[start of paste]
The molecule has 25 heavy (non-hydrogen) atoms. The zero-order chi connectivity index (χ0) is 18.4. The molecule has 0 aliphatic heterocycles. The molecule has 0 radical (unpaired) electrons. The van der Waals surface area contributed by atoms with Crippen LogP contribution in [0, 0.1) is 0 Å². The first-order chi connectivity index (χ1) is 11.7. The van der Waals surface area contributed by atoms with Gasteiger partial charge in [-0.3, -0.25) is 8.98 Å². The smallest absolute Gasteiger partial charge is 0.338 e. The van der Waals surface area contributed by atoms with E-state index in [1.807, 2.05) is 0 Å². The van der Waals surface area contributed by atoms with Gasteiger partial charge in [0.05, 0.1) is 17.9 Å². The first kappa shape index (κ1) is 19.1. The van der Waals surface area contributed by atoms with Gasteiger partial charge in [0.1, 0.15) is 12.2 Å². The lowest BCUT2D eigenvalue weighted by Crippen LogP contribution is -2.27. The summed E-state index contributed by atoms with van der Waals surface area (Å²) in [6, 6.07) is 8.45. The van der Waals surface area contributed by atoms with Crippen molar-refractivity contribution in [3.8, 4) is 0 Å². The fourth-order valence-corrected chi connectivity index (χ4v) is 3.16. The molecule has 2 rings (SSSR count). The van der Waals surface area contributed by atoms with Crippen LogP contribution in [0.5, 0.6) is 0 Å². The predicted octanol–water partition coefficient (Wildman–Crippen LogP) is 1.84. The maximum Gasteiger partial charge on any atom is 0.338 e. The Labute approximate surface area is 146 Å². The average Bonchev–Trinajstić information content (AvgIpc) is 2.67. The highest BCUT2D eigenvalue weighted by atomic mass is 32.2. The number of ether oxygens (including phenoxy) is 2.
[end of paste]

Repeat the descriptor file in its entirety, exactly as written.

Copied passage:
The molecule has 25 heavy (non-hydrogen) atoms. The zero-order chi connectivity index (χ0) is 18.4. The molecule has 0 aliphatic heterocycles. The molecule has 0 radical (unpaired) electrons. The van der Waals surface area contributed by atoms with Crippen LogP contribution in [0, 0.1) is 0 Å². The first-order chi connectivity index (χ1) is 11.7. The van der Waals surface area contributed by atoms with Gasteiger partial charge in [-0.3, -0.25) is 8.98 Å². The smallest absolute Gasteiger partial charge is 0.338 e. The van der Waals surface area contributed by atoms with E-state index in [1.807, 2.05) is 0 Å². The van der Waals surface area contributed by atoms with Gasteiger partial charge in [0.05, 0.1) is 17.9 Å². The first kappa shape index (κ1) is 19.1. The van der Waals surface area contributed by atoms with Gasteiger partial charge in [0.1, 0.15) is 12.2 Å². The lowest BCUT2D eigenvalue weighted by Crippen LogP contribution is -2.27. The summed E-state index contributed by atoms with van der Waals surface area (Å²) in [6, 6.07) is 8.45. The van der Waals surface area contributed by atoms with Crippen molar-refractivity contribution in [3.8, 4) is 0 Å². The fourth-order valence-corrected chi connectivity index (χ4v) is 3.16. The molecule has 2 rings (SSSR count). The van der Waals surface area contributed by atoms with Crippen LogP contribution in [0.5, 0.6) is 0 Å². The predicted octanol–water partition coefficient (Wildman–Crippen LogP) is 1.84. The maximum Gasteiger partial charge on any atom is 0.338 e. The Labute approximate surface area is 146 Å². The average Bonchev–Trinajstić information content (AvgIpc) is 2.67. The highest BCUT2D eigenvalue weighted by atomic mass is 32.2. The number of ether oxygens (including phenoxy) is 2.